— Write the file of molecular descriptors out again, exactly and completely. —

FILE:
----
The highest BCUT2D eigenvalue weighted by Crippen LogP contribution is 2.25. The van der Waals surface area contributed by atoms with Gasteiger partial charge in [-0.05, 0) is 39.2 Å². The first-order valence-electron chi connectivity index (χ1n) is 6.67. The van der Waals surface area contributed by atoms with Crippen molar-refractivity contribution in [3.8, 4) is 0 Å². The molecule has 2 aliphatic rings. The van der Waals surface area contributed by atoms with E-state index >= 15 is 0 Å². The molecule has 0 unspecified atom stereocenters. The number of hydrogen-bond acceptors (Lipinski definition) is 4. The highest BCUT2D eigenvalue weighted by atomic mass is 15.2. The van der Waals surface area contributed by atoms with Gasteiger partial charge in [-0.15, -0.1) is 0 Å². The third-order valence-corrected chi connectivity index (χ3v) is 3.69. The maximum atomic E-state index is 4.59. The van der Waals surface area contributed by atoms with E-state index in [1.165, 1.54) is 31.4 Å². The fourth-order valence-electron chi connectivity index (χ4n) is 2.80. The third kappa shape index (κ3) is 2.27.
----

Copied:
The highest BCUT2D eigenvalue weighted by Crippen LogP contribution is 2.25. The van der Waals surface area contributed by atoms with Gasteiger partial charge in [-0.05, 0) is 39.2 Å². The first-order valence-electron chi connectivity index (χ1n) is 6.67. The van der Waals surface area contributed by atoms with Crippen molar-refractivity contribution in [3.8, 4) is 0 Å². The molecule has 2 aliphatic rings. The van der Waals surface area contributed by atoms with E-state index >= 15 is 0 Å². The molecule has 0 unspecified atom stereocenters. The number of hydrogen-bond acceptors (Lipinski definition) is 4. The highest BCUT2D eigenvalue weighted by atomic mass is 15.2. The van der Waals surface area contributed by atoms with Gasteiger partial charge in [-0.15, -0.1) is 0 Å². The third-order valence-corrected chi connectivity index (χ3v) is 3.69. The maximum atomic E-state index is 4.59. The van der Waals surface area contributed by atoms with E-state index in [1.165, 1.54) is 31.4 Å². The fourth-order valence-electron chi connectivity index (χ4n) is 2.80. The third kappa shape index (κ3) is 2.27.